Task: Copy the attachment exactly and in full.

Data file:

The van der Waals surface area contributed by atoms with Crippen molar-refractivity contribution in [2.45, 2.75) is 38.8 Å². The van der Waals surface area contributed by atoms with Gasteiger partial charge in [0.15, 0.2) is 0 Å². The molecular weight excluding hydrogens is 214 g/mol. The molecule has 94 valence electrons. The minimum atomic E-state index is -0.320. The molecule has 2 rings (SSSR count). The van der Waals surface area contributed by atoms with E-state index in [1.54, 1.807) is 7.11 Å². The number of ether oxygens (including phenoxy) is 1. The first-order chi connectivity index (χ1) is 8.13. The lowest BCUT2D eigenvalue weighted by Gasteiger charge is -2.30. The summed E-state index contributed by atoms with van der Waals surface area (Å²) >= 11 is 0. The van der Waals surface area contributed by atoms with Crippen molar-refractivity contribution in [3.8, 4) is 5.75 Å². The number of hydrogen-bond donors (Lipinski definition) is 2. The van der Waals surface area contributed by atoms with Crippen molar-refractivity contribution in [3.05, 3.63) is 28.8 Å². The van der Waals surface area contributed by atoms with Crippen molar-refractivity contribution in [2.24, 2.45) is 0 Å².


The van der Waals surface area contributed by atoms with Crippen molar-refractivity contribution in [2.45, 2.75) is 38.8 Å². The van der Waals surface area contributed by atoms with Gasteiger partial charge in [0.15, 0.2) is 0 Å². The molecular weight excluding hydrogens is 214 g/mol. The molecule has 94 valence electrons. The minimum atomic E-state index is -0.320. The molecule has 2 rings (SSSR count). The van der Waals surface area contributed by atoms with E-state index in [1.54, 1.807) is 7.11 Å². The number of ether oxygens (including phenoxy) is 1. The first-order chi connectivity index (χ1) is 8.13. The lowest BCUT2D eigenvalue weighted by Gasteiger charge is -2.30. The summed E-state index contributed by atoms with van der Waals surface area (Å²) >= 11 is 0. The van der Waals surface area contributed by atoms with Crippen molar-refractivity contribution in [3.8, 4) is 5.75 Å². The number of hydrogen-bond donors (Lipinski definition) is 2. The van der Waals surface area contributed by atoms with Crippen molar-refractivity contribution in [3.05, 3.63) is 28.8 Å². The van der Waals surface area contributed by atoms with Crippen molar-refractivity contribution in [2.24, 2.45) is 0 Å².